Sunday, February 21, 2016

Countdown to the Oscars: Best Documentary

Winter on Fire is among this year's five excellent nominees for Best Documentary at the Academy Awards.

Welcome to Last Cinema Standing’s Countdown to the Oscars, our daily look at this year’s Academy Awards race. Be sure to check back every day this month for analysis of each of the Academy’s 24 categories.

Best Documentary

The nominees are:

Cartel Land
The Look of Silence
What Happened, Miss Simone?
Winter on Fire

Some things the Academy really likes its documentaries to be about: war, the environment, and entertainment figures. There are no environmental films nominated this year – at least, not in the Best Documentary category – but the Academy doubled down on its other two favorite subjects with three war films and two entertainment films.

With each of the five nominees this year playing firmly within the Academy’s wheelhouse, determining the likely winner could be as easy as looking at the box-office receipts. Four of the last five documentary winners were the highest-grossing nominees in their respective years. The only one that was not, Undefeated in 2011, was the second-highest grossing.

If we follow the money this year, that leaves only one option, director Asif Kapadia’s Amy. The Amy Winehouse film earned $8.4 million in theaters, positively blockbuster numbers by documentary standards. Things are complicated a bit by the fact that two of these nominees debuted on Netflix, but while the streaming company has been good at getting the nomination, it has not yet delivered a win. After the Beasts of No Nation shutout this year, it seems fair to say the Academy at large is still reticent to embrace streaming platforms. So, if money talks as it often does in the documentary category, this year, it is screaming Amy.

Amy (directed by Asif Kapadia) – As presented by this film, Winehouse’s tragic life is a cautionary tale but not in the way we might initially think. This is not a classic perils-of-fame doc, though it is possible to read it that way as we watch Winehouse’s downward spiral into depression and addiction. Instead, the true subject of the film only becomes clear once Kapadia turns his lens on the lenses, so to speak, on the members of the press who hounded Winehouse day and night.

The film argues that though Winehouse was a troubled young woman, prone to various forms of self-harm, her downfall ultimately was the result of the intense media scrutiny under which she lived. Of course, a film of this subject matter does not exist in a vacuum, and sadly, Winehouse’s experience in the spotlight is more the rule than the exception. If anyone will understand and relate to that, it will be the members of the Academy, people much closer to this material than the rest of us.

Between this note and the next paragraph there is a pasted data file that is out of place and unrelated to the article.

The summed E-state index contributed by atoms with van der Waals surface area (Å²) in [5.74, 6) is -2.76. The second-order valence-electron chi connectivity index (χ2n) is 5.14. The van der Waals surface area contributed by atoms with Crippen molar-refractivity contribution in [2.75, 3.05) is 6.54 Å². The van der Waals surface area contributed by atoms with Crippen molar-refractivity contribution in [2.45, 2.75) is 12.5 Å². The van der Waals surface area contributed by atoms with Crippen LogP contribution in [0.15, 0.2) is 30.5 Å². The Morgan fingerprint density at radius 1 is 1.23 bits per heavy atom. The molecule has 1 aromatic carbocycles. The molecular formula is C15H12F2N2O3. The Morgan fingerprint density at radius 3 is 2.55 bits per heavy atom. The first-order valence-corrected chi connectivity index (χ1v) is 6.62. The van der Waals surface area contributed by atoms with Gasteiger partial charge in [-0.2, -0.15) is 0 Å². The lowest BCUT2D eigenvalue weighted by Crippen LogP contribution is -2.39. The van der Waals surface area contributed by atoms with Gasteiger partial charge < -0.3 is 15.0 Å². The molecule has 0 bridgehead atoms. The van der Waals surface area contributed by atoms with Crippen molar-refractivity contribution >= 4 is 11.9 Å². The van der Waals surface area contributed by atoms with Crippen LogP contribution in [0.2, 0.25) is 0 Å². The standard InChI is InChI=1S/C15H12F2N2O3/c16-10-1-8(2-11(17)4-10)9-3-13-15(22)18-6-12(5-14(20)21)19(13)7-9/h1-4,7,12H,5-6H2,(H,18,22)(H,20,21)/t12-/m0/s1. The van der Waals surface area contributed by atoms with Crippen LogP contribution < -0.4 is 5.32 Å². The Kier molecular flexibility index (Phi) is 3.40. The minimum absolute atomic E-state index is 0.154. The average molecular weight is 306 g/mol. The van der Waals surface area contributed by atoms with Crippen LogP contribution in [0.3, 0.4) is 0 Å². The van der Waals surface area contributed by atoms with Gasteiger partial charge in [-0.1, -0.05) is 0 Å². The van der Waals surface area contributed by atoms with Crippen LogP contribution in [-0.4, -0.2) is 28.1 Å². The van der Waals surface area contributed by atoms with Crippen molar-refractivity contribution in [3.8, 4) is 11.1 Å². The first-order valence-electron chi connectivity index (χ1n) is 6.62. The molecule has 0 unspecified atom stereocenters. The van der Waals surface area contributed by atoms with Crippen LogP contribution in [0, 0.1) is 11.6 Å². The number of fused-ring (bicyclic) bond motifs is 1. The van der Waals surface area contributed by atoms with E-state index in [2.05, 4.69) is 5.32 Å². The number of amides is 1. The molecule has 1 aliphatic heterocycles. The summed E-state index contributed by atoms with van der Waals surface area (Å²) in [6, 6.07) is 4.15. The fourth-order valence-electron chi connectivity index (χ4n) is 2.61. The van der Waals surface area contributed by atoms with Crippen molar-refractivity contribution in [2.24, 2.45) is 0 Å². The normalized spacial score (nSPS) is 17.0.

Working in its favor as well is that Amy also plays like a love letter to art and artists – another favorite topic of the Academy’s, be it fiction or non-fiction. The footage we see of Winehouse is of a gifted songwriter and brilliant performer who loved to create. The strongest moments in the film are those when Kapadia just allows Winehouse to perform for the camera – and us. The film absolutely has an agenda in its portrayal of the tabloid press, but in its quietest, most intimate moments, it also proves to be a genuinely moving human document.

Cartel Land (directed by Matthew Heineman) – This film is both an intense portrait of the struggles of everyday citizens living amid the Mexican drug wars and a miraculous piece of boots-on-the-ground journalism. Heineman is in near-constant danger as he embeds himself with the cartels and with the groups fighting the cartels. As bullets whiz by the camera, you realize the filmmakers could have been killed at any moment, and in some instances, it seems more likely than not.

Much of the story follows a group of Mexican citizens who join forces and rise up with the intention of defending their towns against the drug cartels. However, corruption runs rampant, and the organization begins to morph into the very thing it formed to stand against. This turn is as heartbreaking as it is inevitable since we realize there is nothing in these border towns the cartels do not have some say in. The cartels sow devastation wherever they go, reap the benefits, and leave the scorched earth behind to do the same elsewhere.